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01.08.12

Falling between the cracks - The perils and pitfalls of the new commissioning arrangements for children

Source: Public Sector Executive July/Aug 2012

A fringe session of the NHS Confederation conference saw Dr Nicholas Hicks, Dr Vimal Tiwari, Andrew Webb and Katrina Percy discuss how to make the new commissioning arrangements work for children and young people. PSE’s Kate Ashley reports.

Fragmentation in children’s services has long been a problem – but the new commissioning environment is set to make it much worse.

That was the verdict of public health and medical professionals speaking at an event held at the recent NHS Confederation conference in Manchester, attended by PSE. They said the risks are rising, and there is still widespread confusion amidst the restructuring of the NHS and the new commissioning arrangement.

But where there are challenges, opportunities can also be found. And the speakers in the fringe session on commissioning for children’s services had the necessary ideas and passion to kick-start a conversation exploring these issues to build a better service for the future.

The session was chaired by Dr Nicholas Hicks, programme director for public health on the NHS Commissioning Board, and the director of public health for the past decade for NHS Milton Keynes and Milton Keynes Council, who outlined the potential pitfalls.

Simply because the majority of the population are adults, he said, children can often be overlooked in major reorganisations – a concern shared by the other speakers.

Dr Hicks said: “Particularly when there are large-scale changes, those changes tend to be designed around the needs of adults.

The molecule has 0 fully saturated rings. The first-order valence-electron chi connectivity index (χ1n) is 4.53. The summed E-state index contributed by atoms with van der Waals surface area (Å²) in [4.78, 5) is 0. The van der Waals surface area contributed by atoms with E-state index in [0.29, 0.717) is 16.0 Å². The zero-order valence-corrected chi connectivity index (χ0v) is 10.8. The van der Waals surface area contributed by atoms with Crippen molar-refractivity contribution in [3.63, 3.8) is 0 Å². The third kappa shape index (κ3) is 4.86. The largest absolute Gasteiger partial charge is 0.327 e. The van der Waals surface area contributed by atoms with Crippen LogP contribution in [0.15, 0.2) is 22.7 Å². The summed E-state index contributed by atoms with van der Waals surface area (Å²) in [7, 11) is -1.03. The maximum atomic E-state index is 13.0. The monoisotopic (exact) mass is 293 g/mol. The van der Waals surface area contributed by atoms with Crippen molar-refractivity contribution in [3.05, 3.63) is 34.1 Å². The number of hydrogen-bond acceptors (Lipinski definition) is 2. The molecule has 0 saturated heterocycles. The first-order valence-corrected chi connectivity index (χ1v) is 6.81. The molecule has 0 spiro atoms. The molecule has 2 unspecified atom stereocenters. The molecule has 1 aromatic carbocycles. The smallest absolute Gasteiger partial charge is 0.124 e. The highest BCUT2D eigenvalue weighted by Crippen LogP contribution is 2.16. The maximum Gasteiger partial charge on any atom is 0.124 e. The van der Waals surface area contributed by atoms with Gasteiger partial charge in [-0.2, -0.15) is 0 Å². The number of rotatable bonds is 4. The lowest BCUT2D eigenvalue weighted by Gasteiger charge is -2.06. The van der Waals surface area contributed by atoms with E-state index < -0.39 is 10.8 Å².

“Children are not just young adults, they have very particular needs and wants that need to be met and addressed by the system.

“It’s very easy for children to fall down between the cracks of an adult-orientated system so I hope today is a real opportunity for us to meet those needs and how we can work to reduce the risks that I think we all recognise are being built into the system.”

Making the most of it

He emphasised the need to focus on the future, rather than remain in protest mode over the reforms.

“The Act has now received Royal Assent so it’s not a question of debating whether or not; it’s a question of how we make the most of it and how we use that to improve outcomes and experiences for children and their families.”

He described the new environment: with the NHS Commissioning Board responsible for primary care services including general practice, children 0-5, screening and immunisation programmes and specialised services; local government with public health for children 5-19, school nursing, children’s social services and social housing; and CCGs responsible for commissioning many of the community services and hospital paediatric services.

Dr Hicks was blunt in his assessment of the risks, saying: “There’s no doubt that commissioning for children will be fragmented in this new world.”

Another major concern he reported, especially for parents, was the transition to adult services, which can often be “very disjointed”.

While this could be dismissed as a nice-tohave bonus to the patient experience, Dr Hicks warned that it could be more important than this, significantly affecting the quality of care.